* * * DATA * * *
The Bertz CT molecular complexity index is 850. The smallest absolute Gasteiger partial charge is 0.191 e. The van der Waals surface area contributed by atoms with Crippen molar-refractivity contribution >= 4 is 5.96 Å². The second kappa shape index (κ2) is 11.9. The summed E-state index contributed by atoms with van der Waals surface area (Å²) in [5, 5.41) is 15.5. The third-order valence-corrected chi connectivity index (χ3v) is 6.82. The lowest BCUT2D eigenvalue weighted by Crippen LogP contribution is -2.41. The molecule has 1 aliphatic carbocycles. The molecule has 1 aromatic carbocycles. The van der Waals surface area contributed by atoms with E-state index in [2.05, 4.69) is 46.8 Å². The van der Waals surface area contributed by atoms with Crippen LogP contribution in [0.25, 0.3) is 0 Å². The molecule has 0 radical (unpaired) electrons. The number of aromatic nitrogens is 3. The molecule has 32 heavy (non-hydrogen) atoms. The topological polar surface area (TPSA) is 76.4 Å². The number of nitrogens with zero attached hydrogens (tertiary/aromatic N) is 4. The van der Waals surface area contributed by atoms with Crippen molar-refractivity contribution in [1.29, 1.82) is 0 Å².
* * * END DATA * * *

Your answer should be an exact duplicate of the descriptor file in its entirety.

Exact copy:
The Bertz CT molecular complexity index is 850. The smallest absolute Gasteiger partial charge is 0.191 e. The van der Waals surface area contributed by atoms with Crippen molar-refractivity contribution >= 4 is 5.96 Å². The second kappa shape index (κ2) is 11.9. The summed E-state index contributed by atoms with van der Waals surface area (Å²) in [5, 5.41) is 15.5. The third-order valence-corrected chi connectivity index (χ3v) is 6.82. The lowest BCUT2D eigenvalue weighted by Crippen LogP contribution is -2.41. The molecule has 1 aliphatic carbocycles. The molecule has 1 aromatic carbocycles. The van der Waals surface area contributed by atoms with E-state index in [2.05, 4.69) is 46.8 Å². The van der Waals surface area contributed by atoms with Crippen LogP contribution in [0.25, 0.3) is 0 Å². The molecule has 0 radical (unpaired) electrons. The number of aromatic nitrogens is 3. The molecule has 32 heavy (non-hydrogen) atoms. The topological polar surface area (TPSA) is 76.4 Å². The number of nitrogens with zero attached hydrogens (tertiary/aromatic N) is 4. The van der Waals surface area contributed by atoms with Crippen molar-refractivity contribution in [1.29, 1.82) is 0 Å².